In 1891, James Ensor executed a work in oil paint, black pencil and charcoal on a mahogany wood panel entitled, Gilles and Sauvage. The painting's measurements are 12 x 16 cm. The painting is signed at the lower right and is titled and dated by the artist on the verso. (1) Because of the sparsely employed oil paint and the contours in pencil or charcoal of the silhouettes makes the work seem more like a enhanced drawing rather than an oil painting.
In Gilles and Sauvage, there are four figures depicted amongst whom are the main personages, Gilles and Sauvage. Who are these two protagonists? Are they imaginary figures or historical personages? There are three hypotheses that can be put forward. One approach was provided for this purpose in the note with the technical description of the work and through my collected oeuvre catalogue of Ensor's paintings. (2)
The two personages could be the French chroniclers Nicole Gilles (142?-1503) and Denis Sauvage (1520?-1587). Nicole Gilles was the treasurer of the French king Charles VIII and wrote Chronicle and Annals of France/Chronique et Annales de France, which probably was first published in 1525 in Paris. (3) Denis Sauvage was active during the reign of the French king Henry II as a historian, translator, philologist and author of the Chronicle of Flanders/Chronique de Flandre, which probably first appeared in 1561. Sauvage would have corrected the 1553 edition of Gilles' Chronicle and Annals of France/Chronique et Annales de France. (4)
The personages depicted by Ensor could be Pieter Gillis ('Gilles', 1486-1553) and Jean Le Sauvage ('Sauvage', ?-1518). The Antwerp Pieter Gillis-also known as Petrus Aegidius-was a humanist and friend of Erasmus and Thomas More. In 1517, he published Summa Sive Argentum Legum Imperatorum with the well-known printer Dirk Martens (5), in which he described Le Sauvage as 'a man of the peace'. During the same year, the Pauli Sententiæ Receptæ of Gillis also appeared. (6) He was also responsible for the publication of Thomas More's Utopia (1516). At the beginning of Utopia, Gillis, moreover, appears on the scene: he had a meeting at the foot of the Antwerp Cathedral with the fictitious world traveller, Rafaël Hythlodaeus, who was just back from Utopia. Gillis was also befriended by Quinten Metsys, who made a portrait of him (along with that of Erasmus) for Thomas More in 1517 as a token of their mutual friendship. (7) After a successful career as a member of the Council of Flanders and of the Chancellery of Brabant, Jean Le Sauvage was named as the first and only Fleming to the Chancellery of the Burgundian duke Charles, later Charles V. (8) Both Pieter Gillis and Jean Le Sauvage abided in humanitarian circles. That their relationship was trustworthy was witnessed in a letter from February 1517 from Gillis to Jean Sylvanius (Jean Le Sauvage), which was rendered on the verso of the title page of Pauli Sententiæ Receptæ. (9)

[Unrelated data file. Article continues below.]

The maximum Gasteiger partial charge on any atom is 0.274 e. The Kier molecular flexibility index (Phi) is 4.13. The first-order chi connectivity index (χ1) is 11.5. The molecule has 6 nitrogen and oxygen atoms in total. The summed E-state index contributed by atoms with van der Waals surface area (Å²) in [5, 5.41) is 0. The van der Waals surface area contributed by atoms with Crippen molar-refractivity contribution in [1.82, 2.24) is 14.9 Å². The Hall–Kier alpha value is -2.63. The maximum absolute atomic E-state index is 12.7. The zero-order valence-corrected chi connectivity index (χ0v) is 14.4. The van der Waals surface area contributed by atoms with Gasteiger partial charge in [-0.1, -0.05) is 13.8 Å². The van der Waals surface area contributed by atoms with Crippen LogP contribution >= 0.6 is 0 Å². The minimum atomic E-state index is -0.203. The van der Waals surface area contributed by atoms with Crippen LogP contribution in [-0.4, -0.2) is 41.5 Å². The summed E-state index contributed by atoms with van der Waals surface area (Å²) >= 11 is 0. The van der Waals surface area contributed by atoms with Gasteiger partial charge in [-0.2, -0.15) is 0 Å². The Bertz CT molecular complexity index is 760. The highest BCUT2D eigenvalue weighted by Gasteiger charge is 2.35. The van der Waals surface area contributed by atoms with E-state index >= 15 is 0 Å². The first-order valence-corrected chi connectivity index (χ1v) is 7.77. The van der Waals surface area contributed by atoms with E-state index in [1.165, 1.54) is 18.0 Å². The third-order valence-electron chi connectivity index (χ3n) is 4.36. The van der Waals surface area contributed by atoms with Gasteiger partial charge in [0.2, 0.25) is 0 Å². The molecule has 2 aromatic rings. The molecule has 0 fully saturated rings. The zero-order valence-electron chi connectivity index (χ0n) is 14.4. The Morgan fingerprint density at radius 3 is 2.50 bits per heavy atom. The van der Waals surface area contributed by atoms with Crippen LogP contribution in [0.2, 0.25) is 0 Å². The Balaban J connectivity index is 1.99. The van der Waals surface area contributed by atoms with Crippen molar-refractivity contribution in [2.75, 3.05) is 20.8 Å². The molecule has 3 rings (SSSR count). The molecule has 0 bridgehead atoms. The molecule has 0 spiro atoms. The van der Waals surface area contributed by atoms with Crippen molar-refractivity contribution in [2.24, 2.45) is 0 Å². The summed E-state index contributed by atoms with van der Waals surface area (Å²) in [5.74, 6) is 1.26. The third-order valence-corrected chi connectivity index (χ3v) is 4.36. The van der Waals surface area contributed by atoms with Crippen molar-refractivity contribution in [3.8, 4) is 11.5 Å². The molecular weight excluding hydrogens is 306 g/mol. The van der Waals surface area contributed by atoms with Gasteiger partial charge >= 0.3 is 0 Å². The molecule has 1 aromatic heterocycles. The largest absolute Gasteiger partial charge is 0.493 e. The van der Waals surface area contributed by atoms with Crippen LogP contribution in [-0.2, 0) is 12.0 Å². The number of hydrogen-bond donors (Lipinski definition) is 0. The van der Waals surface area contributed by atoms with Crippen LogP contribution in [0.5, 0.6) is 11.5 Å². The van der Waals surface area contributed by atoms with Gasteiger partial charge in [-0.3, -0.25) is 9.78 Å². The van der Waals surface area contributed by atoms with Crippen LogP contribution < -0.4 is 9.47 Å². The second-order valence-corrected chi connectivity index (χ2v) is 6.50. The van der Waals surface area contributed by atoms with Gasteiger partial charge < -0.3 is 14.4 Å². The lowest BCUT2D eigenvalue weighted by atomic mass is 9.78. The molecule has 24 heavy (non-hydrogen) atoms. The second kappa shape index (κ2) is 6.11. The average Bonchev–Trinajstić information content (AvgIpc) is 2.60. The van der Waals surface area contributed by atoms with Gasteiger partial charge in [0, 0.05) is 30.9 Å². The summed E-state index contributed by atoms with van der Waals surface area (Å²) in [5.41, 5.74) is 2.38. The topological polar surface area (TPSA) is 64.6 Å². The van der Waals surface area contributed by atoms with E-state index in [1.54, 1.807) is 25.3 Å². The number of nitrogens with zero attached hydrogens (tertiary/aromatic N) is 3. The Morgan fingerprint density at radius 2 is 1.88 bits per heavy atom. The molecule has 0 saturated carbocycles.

Gilles and Sauvage refer to figures from the late-Medieval folk theatre (cluyten), such as Valentin and Ourson, the 'wild man/savage'. These two personages are the subject of a drawing by Pieter Brueghel the Elder and of an anonymous print after Brueghel from 1566. The scene is found back in Brueghel's painting The Fight Between Carnival and Lent (1559, Vienna, Kunsthistorisches Museum). (10) Ensor often was inspired by Brueghel in content and stylistics, such as in the paintings, inter alia, The Sermon of St. Babylas (1892, current whereabouts unknown) and The Execution (1893, Hamburg, Kunsthalle, in long-term loan by Klaus Hegewisch). (11) In addition, the grotesque and carnavalesque figures from François Rabelais' Pantagruel and Gargantua could have inspired Ensor. In his many writings he sings the praises of Brueghel and Rabelais.
The question of why James Ensor painted this scene, however, remains unanswered. What were his sources? Did he receive information about 'Denis' and 'Sauvage' from third-party members? Who are the two other figures in the painting? The pesonage, furthest left in the composition, brings to mind the figure of an "Indian". The tableau appears to depict the folk figure "Gilles" and the "Noble Savage".
That the painter had an interest for historical and legendary subjects around 1890 is witnessed by various oil paintings on panel, such as The Remorse of the Ogre of Corsica (1890/1891, private collection), Auto-da-fé (or Philip II in Hell) (1891, private collection) and The Sermon of St. Babylas (1892, current whereabouts unknown), and prints such as Iston, Pouffamatus, Cracozie and Transmouff, Celebrated Persian Physicians, Examining the Stools of King Darius after the Battle of Arbela. (1886, Ghent, Museum of Fine Arts), Queen Parysatis (1899, Ghent, Museum of Fine Arts) and the Battle of the Golden Spurs (1895, Ghent, Museum of Fine Arts).
James Ensor owned an extensive and varied library, which he partially inherited from his father. He drew a great deal of inspiration from numerous literary, scientific and historical books.
Thanks to his friendship with, among others, Eugène Demolder, Théo Hannon and Ernest Rousseau, the artist could enlarge his intellectual horizon and expand his knowledge within the human sciences. It is not inconceivable that the realisation of Gilles and Sauvage was initiated during or after a conversation with one of the many intellectuals he had met in Brussels at the home of Ernest Rousseau, Rector of the Université Libre de Bruxelles (Free University of Brussels).
The painting, Gilles and Sauvage, is situated in the series of small oil paintings on panel that Ensor completed between 1890 and 1895. Just as with Mr. and Mrs. Rousseau Speaking with Sopie Yoteko of 1892 (private collection), it is about an 'enigmatic' painting. (12) It appears that during this period Ensor took pleasure in depicting cryptic subjects of which the meaning is not clear.